LIGHTNIN' LLOYD SEAY

Lloyd Seay (pronounced See) was well known to Georgia lawmen. "He was without a doubt the best automobile driver of this time. He was absolutely fearless, and an excellent driver on those dusty, dirt roads. I caught him eight times and had to shoot his tires off every time," said one deputy. Another told of a night when he stopped Seay for speeding as he headed north for another load of 'shine. Seay handed the deputy two $10's. The officer said, "You know the fine is only $10.00." Seay responded, "I'm paying for my return trip later tonight."

At age 18 Lloyd took his tripper skills to the track. At age 21, he joined his cousin, Roy Hall, for the beach races in a car owned by another cousin, Raymond Parks. "Lloyd Seay put his heart and life into racing long before the era of great material reward. He raced flat out simply because he loved going fast," says racing historian Greg Fielden.

Although Seay started 15th in the August 24, 1941 beach race, he led the entire 50 laps for his first win in five starts. He won his next race at High Point on August 31 and left immediately for the September 1 Labor Day race at Atlanta's Lakewood Speedway. He arrived late, missed qualifying, and started last. By lap 35 he was leading. He battled Bob Flock all afternoon and won the race -- his third in 15 days. It was his last race.

After winning at Lakewood, Lloyd drove to the home of his brother, Jim, in Burlsboro to spend the night. The following morning their cousin Woodrow Anderson, who had a police record for making moonshine, came to the house to settle a disagreement about some sugar that Lloyd had purchased and charged to Woodrow. Lloyd, Jim, and Woodrow left Jim's house and went to the home of Woodrow's father.

Jim later described the shooting in a police statement: "Woodrow got out of the car to see if it needed any water. Then he told me if I didn't want to get mixed up in anything I had better get out of the car. He jumped on Lloyd, hitting him with his fist.

"He pulled a gun out of the bib of his overalls and as I spoke he shot me in the neck. He turned the gun on Lloyd and shot him through the heart and told me if I opened my mouth he would finish me off."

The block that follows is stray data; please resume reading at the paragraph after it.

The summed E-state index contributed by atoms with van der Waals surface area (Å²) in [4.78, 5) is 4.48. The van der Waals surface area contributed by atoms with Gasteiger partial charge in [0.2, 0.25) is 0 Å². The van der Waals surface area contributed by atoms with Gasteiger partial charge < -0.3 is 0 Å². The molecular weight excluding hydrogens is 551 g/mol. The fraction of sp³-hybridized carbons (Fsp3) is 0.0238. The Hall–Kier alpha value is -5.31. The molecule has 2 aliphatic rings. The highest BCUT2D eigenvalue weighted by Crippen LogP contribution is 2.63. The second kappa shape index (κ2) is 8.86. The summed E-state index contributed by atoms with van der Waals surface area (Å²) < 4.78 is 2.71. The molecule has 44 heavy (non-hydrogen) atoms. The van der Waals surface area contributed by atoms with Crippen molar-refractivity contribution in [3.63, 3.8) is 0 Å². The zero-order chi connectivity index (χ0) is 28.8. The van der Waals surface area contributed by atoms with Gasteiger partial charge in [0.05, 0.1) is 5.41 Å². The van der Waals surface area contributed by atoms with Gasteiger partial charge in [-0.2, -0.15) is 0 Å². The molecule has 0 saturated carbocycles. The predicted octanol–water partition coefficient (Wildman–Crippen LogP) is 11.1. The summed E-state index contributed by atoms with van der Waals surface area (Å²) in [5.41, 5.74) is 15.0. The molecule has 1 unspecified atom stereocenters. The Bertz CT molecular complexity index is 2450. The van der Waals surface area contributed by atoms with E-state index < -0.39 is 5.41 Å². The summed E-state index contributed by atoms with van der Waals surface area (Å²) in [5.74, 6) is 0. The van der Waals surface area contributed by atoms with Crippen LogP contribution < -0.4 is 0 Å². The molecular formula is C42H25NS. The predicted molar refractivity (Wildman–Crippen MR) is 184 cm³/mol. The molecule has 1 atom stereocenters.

Woodrow told a different version: "We had a little fuss about a settlement. Lloyd had bought some sugar and charged it to my credit and when I asked him about coming to some agreement about it he said, 'Well, you got it, didn't you?' I told him, 'Yes, I got it, but it ought to be figured in when we settle up.' Then both of them jumped on me and I run. I run through the house and got my daddy's .32 Smith and Wesson pistol and come out and tried to get in my car.

"They wouldn't let me get in and it looked like they were about to give me a whuppin' so I started shootin'. One word led to another. The first thing I knew we was quarreling, then I was runnin', then I was shootin'. That's all there was to it."

Woodrow Anderson was tried in late October and sentenced to life in prison.


From the Atlanta Constitution

Lloyd Seay, lanky, blond and youthful, was well known in Atlanta and all along the highways to the mountains. Federal, state and county officers knew him as the most daring of all the daredevil crew that hauled liquor from mountain stills to Atlanta. They had many a wild chase when they hit his trail, but they only caught him rarely, for he handled his car down the twisting blacktop hill-country roads at a pace few of them cared to follow.

He will be missed by race fans as well. Fifteen thousand people saw him race his souped-up Ford around the track at Lakewood Monday, running a hundred miles in 89 minutes towin more than $450.00 in cash.

Lloyd Seay, the smiling blond Georgia daredevil who gave speed fans at the July 27 stock car race here their biggest thrill when he turned his No. 7 Ford up on its running board as he negotiated the north turn, and who won the August 24 race here, will race no more.